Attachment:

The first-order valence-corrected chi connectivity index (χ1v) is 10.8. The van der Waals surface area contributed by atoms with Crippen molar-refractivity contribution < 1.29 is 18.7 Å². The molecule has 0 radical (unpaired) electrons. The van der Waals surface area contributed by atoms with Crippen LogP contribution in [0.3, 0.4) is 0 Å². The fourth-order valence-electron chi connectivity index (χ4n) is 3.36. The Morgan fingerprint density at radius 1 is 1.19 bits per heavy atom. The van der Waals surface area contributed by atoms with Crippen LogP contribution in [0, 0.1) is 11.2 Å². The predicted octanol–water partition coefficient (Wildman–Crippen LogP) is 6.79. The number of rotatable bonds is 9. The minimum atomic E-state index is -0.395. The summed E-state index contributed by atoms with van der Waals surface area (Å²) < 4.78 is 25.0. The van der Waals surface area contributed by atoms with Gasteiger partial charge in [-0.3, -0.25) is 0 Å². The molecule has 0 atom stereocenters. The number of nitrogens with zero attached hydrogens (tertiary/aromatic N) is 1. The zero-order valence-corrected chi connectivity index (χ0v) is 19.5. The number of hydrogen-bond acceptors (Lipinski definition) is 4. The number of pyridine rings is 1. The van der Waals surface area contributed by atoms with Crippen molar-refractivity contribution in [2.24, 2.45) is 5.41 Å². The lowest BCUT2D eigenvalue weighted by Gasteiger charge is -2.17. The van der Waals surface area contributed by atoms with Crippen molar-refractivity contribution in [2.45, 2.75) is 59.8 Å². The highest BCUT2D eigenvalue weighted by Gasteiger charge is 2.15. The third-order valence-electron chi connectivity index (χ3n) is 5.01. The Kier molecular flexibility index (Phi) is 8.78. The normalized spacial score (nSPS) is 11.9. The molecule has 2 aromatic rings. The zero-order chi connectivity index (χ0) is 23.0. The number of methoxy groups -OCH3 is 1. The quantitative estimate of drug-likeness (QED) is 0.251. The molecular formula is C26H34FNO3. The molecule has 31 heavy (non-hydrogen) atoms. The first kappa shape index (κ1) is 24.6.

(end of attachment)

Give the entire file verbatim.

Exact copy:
The first-order valence-corrected chi connectivity index (χ1v) is 10.8. The van der Waals surface area contributed by atoms with Crippen molar-refractivity contribution < 1.29 is 18.7 Å². The molecule has 0 radical (unpaired) electrons. The van der Waals surface area contributed by atoms with Crippen LogP contribution in [0.3, 0.4) is 0 Å². The fourth-order valence-electron chi connectivity index (χ4n) is 3.36. The Morgan fingerprint density at radius 1 is 1.19 bits per heavy atom. The van der Waals surface area contributed by atoms with Crippen LogP contribution in [0, 0.1) is 11.2 Å². The predicted octanol–water partition coefficient (Wildman–Crippen LogP) is 6.79. The number of rotatable bonds is 9. The minimum atomic E-state index is -0.395. The summed E-state index contributed by atoms with van der Waals surface area (Å²) < 4.78 is 25.0. The van der Waals surface area contributed by atoms with Gasteiger partial charge in [-0.3, -0.25) is 0 Å². The molecule has 0 atom stereocenters. The number of nitrogens with zero attached hydrogens (tertiary/aromatic N) is 1. The zero-order valence-corrected chi connectivity index (χ0v) is 19.5. The number of hydrogen-bond acceptors (Lipinski definition) is 4. The number of pyridine rings is 1. The van der Waals surface area contributed by atoms with Crippen molar-refractivity contribution in [2.24, 2.45) is 5.41 Å². The lowest BCUT2D eigenvalue weighted by Gasteiger charge is -2.17. The van der Waals surface area contributed by atoms with Crippen molar-refractivity contribution in [2.45, 2.75) is 59.8 Å². The highest BCUT2D eigenvalue weighted by Gasteiger charge is 2.15. The third-order valence-electron chi connectivity index (χ3n) is 5.01. The Kier molecular flexibility index (Phi) is 8.78. The normalized spacial score (nSPS) is 11.9. The molecule has 2 aromatic rings. The zero-order chi connectivity index (χ0) is 23.0. The number of methoxy groups -OCH3 is 1. The quantitative estimate of drug-likeness (QED) is 0.251. The molecular formula is C26H34FNO3. The molecule has 31 heavy (non-hydrogen) atoms. The first kappa shape index (κ1) is 24.6.